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DHHR fires attorney at center of contract controversy

CHARLESTON, W.Va. -- The state Department of Health and Human Resources fired general counsel Jennifer Taylor on Monday, she said.

The abrupt and unexplained decision comes a week after the Kanawha County prosecutor cleared her of criminal wrongdoing. Taylor said DHHR has for months assigned her entry-level legal work even though she is among the highest paid officials in the department, which is the largest in state government.

Taylor is one of three senior officials that DHHR Secretary Rocco Fucillo "reassigned" last summer.

The trio wondered aloud why DHHR had decided to award a multi-million marketing contract to the highest bidder, Ohio-based Fahlgren Mortine.

The trio includes Taylor, assistant secretary John Law and deputy secretary for legal affairs Susan Perry.

Perry and Taylor filed lawsuits against DHHR last fall claiming they were both whistleblowers.

DHHR conducted an internal investigation of the trio's behavior. The investigation is said to have accused them of illegally interfering with the contract. But Kanawha County Prosecutor Mark Plants said last week he would not pursue any charges against Law, Perry or Taylor.

Despite that, Perry is now apparently the only one of the three who still has a job at DHHR.

The department fired Law last month without giving a reason. That's after DHHR used tens of thousands of tax dollars to pay Law to work from outside the office.

Likewise, Taylor said Monday night that she and Perry had been forced to do legal paperwork that could be done by a paralegal or an entry-level state attorney.

Taylor makes $90,000 a year, she said, and Perry makes $96,000, according to state records.

Taylor said DHHR human resources director Harold Clifton called her Monday afternoon and fired her.

"Effective Feb. 4, 2013, Jennifer N. Taylor's employment with the WVDHHR has been terminated," DHHR said in a brief statement late Monday night. "Taylor served as the department's general counsel."

Taylor and Perry's attorney, Walt Auvil, said DHHR's decision basically eviscerates its own legal defense against the whistleblower lawsuits.

DHHR's outside legal counsel, Chuck Bailey, argued DHHR did not retaliate against Taylor (or Perry) because she "continues in her present position with all salary and benefits continuing" pending the outcome of DHHR's internal investigation and Plants' own review.

Since Bailey made that argument last year DHHR's own internal review has concluded; Plants did not prosecute them; and DHHR has fired Taylor.

Auvil wondered what DHHR's legal defense would be now.

"The defendants had argued in the motion to dismiss that one of the reasons that Jennifer's case should be dismissed was that there was no damages because she lost no pay," Auvil said. "That defense seems significantly compromised by firing Jennifer."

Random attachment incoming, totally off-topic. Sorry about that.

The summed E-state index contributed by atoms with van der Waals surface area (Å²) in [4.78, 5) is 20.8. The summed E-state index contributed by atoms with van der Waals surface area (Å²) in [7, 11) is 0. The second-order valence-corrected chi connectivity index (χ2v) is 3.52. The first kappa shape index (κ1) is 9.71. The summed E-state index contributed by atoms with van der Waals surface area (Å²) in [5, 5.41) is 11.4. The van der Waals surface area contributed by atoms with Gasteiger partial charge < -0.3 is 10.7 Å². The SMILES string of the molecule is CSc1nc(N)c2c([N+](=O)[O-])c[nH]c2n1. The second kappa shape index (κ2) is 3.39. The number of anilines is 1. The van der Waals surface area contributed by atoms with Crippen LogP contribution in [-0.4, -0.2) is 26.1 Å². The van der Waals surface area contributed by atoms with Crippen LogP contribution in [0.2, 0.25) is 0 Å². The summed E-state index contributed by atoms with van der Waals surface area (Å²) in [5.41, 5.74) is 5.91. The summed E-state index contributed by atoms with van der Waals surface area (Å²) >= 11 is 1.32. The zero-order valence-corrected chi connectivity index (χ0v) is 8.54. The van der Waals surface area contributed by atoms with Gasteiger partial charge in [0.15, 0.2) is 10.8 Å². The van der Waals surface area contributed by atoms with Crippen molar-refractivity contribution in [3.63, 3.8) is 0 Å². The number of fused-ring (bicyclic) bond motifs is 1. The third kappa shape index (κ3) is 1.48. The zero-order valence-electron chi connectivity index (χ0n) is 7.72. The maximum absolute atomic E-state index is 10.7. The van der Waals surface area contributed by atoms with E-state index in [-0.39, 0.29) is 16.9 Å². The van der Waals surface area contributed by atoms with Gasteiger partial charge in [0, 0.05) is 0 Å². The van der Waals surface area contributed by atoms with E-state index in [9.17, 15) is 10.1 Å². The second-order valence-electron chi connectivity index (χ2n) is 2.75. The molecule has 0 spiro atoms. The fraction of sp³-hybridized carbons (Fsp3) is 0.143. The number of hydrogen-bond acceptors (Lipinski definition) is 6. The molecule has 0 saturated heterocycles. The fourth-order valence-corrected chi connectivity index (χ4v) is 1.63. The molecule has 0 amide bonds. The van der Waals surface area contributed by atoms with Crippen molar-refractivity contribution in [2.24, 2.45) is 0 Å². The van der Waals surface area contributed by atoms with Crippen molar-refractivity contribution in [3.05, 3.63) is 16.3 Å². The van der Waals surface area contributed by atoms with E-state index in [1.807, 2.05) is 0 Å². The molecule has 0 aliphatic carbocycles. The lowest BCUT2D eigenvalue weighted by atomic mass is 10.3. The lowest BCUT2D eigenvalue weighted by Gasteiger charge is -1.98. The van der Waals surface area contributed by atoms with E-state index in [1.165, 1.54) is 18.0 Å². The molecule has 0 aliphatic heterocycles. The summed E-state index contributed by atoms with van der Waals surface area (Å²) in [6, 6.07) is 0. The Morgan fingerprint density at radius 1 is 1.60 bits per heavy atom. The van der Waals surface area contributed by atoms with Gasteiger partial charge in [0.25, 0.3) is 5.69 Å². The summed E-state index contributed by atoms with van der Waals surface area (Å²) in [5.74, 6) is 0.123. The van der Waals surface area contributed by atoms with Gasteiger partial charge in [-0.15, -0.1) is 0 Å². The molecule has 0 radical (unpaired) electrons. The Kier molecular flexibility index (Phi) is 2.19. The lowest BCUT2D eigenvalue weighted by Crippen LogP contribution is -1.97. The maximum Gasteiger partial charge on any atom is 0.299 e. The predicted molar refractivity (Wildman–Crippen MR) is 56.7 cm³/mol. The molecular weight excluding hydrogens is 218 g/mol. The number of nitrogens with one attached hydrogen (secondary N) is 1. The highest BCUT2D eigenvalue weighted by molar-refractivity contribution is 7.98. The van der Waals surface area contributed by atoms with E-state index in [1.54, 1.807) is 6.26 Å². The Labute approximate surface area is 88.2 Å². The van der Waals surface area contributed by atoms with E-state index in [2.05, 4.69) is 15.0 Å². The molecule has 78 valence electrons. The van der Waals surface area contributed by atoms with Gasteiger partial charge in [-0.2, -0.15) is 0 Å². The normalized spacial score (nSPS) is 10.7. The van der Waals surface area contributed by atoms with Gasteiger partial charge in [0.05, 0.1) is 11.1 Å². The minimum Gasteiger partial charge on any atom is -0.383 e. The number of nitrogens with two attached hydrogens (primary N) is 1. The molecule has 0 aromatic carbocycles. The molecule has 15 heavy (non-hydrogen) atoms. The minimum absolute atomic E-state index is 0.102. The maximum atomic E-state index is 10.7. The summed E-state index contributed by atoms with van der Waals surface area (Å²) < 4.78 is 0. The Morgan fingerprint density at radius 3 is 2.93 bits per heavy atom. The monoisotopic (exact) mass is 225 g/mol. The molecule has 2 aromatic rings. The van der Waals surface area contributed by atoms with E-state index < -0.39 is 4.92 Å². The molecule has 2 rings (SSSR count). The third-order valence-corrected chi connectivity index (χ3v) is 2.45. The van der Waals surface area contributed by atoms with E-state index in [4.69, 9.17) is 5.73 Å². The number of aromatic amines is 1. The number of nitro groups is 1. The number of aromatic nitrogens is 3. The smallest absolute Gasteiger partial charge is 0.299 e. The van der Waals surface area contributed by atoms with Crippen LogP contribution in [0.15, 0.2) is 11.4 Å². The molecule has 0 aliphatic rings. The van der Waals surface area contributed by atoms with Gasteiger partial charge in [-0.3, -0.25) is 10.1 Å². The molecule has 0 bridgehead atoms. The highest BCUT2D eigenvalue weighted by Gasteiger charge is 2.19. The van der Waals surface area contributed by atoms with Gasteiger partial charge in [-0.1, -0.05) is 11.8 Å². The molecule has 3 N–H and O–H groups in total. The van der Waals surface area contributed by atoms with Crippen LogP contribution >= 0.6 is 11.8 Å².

The whole months-long incident seems to have been prompted by a serious rift within DHHR. On one side was DHHR's purchasing office. On the other side were Perry and Taylor.

The camps first appear divided over how a multi-million contract was handled last winter. That contract involves what has now become the largest contract in the history of West Virginia government: a computer system to process Medicaid claims. Xerox, one of the companies that lost the bid, is now challenging how the bid was handled by DHHR's purchasing office.

The camps grew further apart over the handling the multi-million marketing contract last spring and summer.

The marketing contract, estimated to be worth $3.5 million, was awarded to Fahlgren Mortine for one year's work. To pick Ohio-based Fahlgren, DHHR passed over three lower bidders.

The committee's room for error was small: Of 100 possible points, Fahlgren received 93.96 in the scoring process. The Arnold Agency, which was DHHR's former advertising firm, received 93 points and was the lowest bidder.

After reviewing the scoring, Taylor found the decision "legally indefensible," according to the suits.

Taylor and Perry's whistleblower suits blasted the agency for a "track record of errors" the pair had to correct or tried to keep the agency from making.

Gov. Earl Ray Tomblin urged an expeditious resolution to the situation last fall, but it is unclear what he or his office has done to resolve the situation in the months since he made that statement.

Earlier Daily Mail reporting on the situation with Law, Perry and Taylor estimated how much the trio had been paid since they were put on leave. These estimates were based on salary information on the state auditor's website.

Taylor said Monday night that the figure the Daily Mail has been using was incorrect. She said she makes $90,000 a year at DHHR. The auditor's website listed her as making $83,000, a reflection of the salary she earned at a previous job in the state Treasurer's Office.

As a result, several Daily Mail articles since last summer have underestimated how much the state paid the trio since Fucillo "reassigned" them.

Contact writer Ry Rivard at or 304-348-1796. Follow him at


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